Hollywood could not have orchestrated a more aptly timed showstopper. No sooner had 31 African leaders sat down in the streamlined urbanity of Paris’ International Conference Centre than the news flashed around the world. And diatribes against the mercurial Moammar Khadafy’s occupation of Chad suddenly needed revision. The Libyan dictator, hardly known for his willingness to oblige, appeared to be doing just that. In response to Chadian President Goukouni Oueddi’s week-old invitation to get out, Khadafy’s 10,000 soldiers were readying for an airlift home to Tripoli.
“What a coup de theatre,” marvelled one incredulous African diplomat. But like the rest of his confreres gathered at the eighth annual Franco-African summit, he nervously refrained from exulting. After all, if the Libyan withdrawal was a victory, nobody was yet sure for whom. In Paris, the aquiline Goukouni—who only the week before was rumored to have been overthrown by his own pro-Libyan foreign minister, Ahmat Acyl—turned up instead in power
and in pinstripes. Then he deadpanned that Khadafy’s move “did not surprise” him. But in N’Djamena, the capital of Chad, ministers worried that the Libyans were abandoning them to renewed assaults by Chad’s rebel former defence minister, Hissène Habré, who last year managed to take over the capital.
But from his headquarters inside the Sudanese border, Habré promptly announced a ceasefire and declared his willingness to negotiate. In Paris, the summit just as promptly rallied a sixnation continental force under the colors of the Organization of African Unity (OAU) to fill the breach in Chad within days.
To some observers, the scenario seemed too uncharacteristically peaceable and pat. Indeed, the only sure winner appeared to be France’s president, François Mitterrand. His first efforts at African diplomacy were hailed as a tour de force. Not only had Mitterrand lured nine more African chiefs to the summit than his predecessor, Valéry Giscard d’Estaing, he had managed to pull off a military coup without emulating Giscard’s practice of dispatching French soldiers.
But France is already sending arms to Chad.
And after the conference learned that Paris will finance and outfit the OAU force, some critics saw Mitterrand’s policy simply as a more discreet brand of paternalism.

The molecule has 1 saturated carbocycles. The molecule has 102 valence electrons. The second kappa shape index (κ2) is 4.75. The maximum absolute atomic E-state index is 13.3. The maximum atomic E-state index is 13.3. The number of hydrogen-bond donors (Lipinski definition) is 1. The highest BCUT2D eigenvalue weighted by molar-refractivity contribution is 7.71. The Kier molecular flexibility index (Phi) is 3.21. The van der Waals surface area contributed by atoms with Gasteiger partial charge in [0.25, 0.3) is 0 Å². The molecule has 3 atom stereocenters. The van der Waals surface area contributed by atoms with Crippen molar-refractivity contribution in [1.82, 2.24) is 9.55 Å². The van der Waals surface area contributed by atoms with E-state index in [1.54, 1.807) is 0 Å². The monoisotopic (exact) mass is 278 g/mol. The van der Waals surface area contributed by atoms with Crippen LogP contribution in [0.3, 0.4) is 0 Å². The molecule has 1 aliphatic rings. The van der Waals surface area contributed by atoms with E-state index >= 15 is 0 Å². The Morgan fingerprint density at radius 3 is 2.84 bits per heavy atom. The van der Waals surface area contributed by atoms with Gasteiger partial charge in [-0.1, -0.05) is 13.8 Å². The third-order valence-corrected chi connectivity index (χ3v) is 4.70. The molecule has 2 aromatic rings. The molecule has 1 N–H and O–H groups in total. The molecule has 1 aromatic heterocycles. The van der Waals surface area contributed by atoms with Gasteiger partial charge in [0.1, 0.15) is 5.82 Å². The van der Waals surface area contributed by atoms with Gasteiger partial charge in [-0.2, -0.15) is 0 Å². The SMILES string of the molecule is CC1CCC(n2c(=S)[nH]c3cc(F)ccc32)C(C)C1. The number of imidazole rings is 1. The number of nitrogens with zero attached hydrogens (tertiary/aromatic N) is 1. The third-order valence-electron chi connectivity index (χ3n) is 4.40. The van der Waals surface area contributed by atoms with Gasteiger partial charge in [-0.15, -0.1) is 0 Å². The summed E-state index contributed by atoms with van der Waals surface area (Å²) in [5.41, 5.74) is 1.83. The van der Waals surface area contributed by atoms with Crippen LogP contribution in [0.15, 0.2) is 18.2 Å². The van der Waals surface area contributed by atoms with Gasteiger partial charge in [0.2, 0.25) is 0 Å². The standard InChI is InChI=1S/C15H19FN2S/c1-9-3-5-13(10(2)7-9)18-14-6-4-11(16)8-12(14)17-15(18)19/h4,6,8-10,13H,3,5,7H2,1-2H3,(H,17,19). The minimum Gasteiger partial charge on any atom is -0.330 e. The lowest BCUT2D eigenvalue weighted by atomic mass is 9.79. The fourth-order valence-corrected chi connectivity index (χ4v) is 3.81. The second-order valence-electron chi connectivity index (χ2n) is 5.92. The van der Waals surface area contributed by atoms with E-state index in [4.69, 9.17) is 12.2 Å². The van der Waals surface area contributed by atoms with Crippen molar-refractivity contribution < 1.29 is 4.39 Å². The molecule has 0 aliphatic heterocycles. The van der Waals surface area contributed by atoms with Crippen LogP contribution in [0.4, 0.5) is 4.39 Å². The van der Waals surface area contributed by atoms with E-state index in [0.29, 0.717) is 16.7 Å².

But as events unrolled, it became increasingly clear that he had played a major behind-thescenes role in plotting the Libyan pullout. The only question that remained was voiced by French TV commentator Christine Ockrent, who asked why Khadafy had complied.
One reason may be that Khadafy feared the scheduled denunciation by summit leaders, many of them key members of the OAU. Egypt, the Sudan and Somalia have threatened to protest his presidency of the organization next year. Other speculation centred on intelligence reports that despite its oil wells Libya is in tight economic straits. But the most compelling motivation appears to be Khadafy’s desire to normalize relations with France in the wake of his scuffle last summer with American naval aircraft. Paris had let it be known that ties would not be re-
stored until Khadafy does two things: rebuild the French Embassy in Tripoli-burned down by his rampaging populace last year—and clear out of Chad.
In recent weeks, the colonel has turned into an enthusiastic pen pal of Mitterrand’s. After what now appears to have been a calculated false scare over a Chadian coup last month, Khadafy reportedly wrote that he would neither topple Goukouni nor keep his troops in N’Djamena if they were not wanted. In return, Paris convinced the Africans to let him retreat with his capricious feathers unruffled.
But as Mitterrand basked in unanimous raves over his first African performance, the most uncertain player to emerge from last week’s events remained Chad itself. War-ravaged and impoverished, it now faces new ten-
sions: the friction between pro-Libyan and anti-Libyan factions and the dangerous “Libyanization” of its already shaky eastern provinces, where the colonel’s forces set up Khadafy-style revolutionary committees. The delight of departing Libyan commander, Col. Radouane Salah Radouane, in pointing out to the press that his name meant “guardian of paradise” seemed a cruelly ironic comment on a country where life still promised to be infernal.
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